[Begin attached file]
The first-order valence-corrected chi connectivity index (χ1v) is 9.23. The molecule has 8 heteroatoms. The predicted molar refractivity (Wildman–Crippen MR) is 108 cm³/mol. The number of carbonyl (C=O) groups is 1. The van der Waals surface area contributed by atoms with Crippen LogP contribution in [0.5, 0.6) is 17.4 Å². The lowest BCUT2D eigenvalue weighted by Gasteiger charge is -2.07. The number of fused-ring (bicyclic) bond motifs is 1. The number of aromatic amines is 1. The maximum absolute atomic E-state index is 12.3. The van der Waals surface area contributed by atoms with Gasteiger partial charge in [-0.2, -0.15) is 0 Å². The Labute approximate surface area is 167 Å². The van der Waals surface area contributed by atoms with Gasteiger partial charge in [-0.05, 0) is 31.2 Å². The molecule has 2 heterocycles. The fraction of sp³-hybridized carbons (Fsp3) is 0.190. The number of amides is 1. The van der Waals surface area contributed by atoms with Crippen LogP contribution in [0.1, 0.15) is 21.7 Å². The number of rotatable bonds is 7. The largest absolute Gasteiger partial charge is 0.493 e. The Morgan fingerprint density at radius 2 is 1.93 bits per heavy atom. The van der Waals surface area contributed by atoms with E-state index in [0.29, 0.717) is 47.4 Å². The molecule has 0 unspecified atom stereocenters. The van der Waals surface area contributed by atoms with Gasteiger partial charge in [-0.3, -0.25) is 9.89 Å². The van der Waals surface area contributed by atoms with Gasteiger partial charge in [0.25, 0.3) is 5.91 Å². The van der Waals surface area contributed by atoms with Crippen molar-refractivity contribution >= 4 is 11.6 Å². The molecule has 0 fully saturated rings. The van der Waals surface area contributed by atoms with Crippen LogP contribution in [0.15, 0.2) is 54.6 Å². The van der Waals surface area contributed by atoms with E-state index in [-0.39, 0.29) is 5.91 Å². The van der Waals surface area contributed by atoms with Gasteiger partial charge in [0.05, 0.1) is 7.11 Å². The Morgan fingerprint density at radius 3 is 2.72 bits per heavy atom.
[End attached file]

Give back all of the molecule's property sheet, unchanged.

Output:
The first-order valence-corrected chi connectivity index (χ1v) is 9.23. The molecule has 8 heteroatoms. The predicted molar refractivity (Wildman–Crippen MR) is 108 cm³/mol. The number of carbonyl (C=O) groups is 1. The van der Waals surface area contributed by atoms with Crippen LogP contribution in [0.5, 0.6) is 17.4 Å². The lowest BCUT2D eigenvalue weighted by Gasteiger charge is -2.07. The number of fused-ring (bicyclic) bond motifs is 1. The number of aromatic amines is 1. The maximum absolute atomic E-state index is 12.3. The van der Waals surface area contributed by atoms with Gasteiger partial charge in [-0.2, -0.15) is 0 Å². The Labute approximate surface area is 167 Å². The van der Waals surface area contributed by atoms with Gasteiger partial charge in [-0.05, 0) is 31.2 Å². The molecule has 2 heterocycles. The fraction of sp³-hybridized carbons (Fsp3) is 0.190. The number of amides is 1. The van der Waals surface area contributed by atoms with Crippen LogP contribution in [0.1, 0.15) is 21.7 Å². The number of rotatable bonds is 7. The largest absolute Gasteiger partial charge is 0.493 e. The Morgan fingerprint density at radius 2 is 1.93 bits per heavy atom. The van der Waals surface area contributed by atoms with E-state index in [0.29, 0.717) is 47.4 Å². The molecule has 0 unspecified atom stereocenters. The van der Waals surface area contributed by atoms with Gasteiger partial charge in [-0.3, -0.25) is 9.89 Å². The van der Waals surface area contributed by atoms with Gasteiger partial charge in [0.25, 0.3) is 5.91 Å². The van der Waals surface area contributed by atoms with Crippen molar-refractivity contribution >= 4 is 11.6 Å². The molecule has 0 fully saturated rings. The van der Waals surface area contributed by atoms with Crippen LogP contribution in [0.15, 0.2) is 54.6 Å². The van der Waals surface area contributed by atoms with E-state index in [-0.39, 0.29) is 5.91 Å². The van der Waals surface area contributed by atoms with Gasteiger partial charge in [0.05, 0.1) is 7.11 Å². The Morgan fingerprint density at radius 3 is 2.72 bits per heavy atom.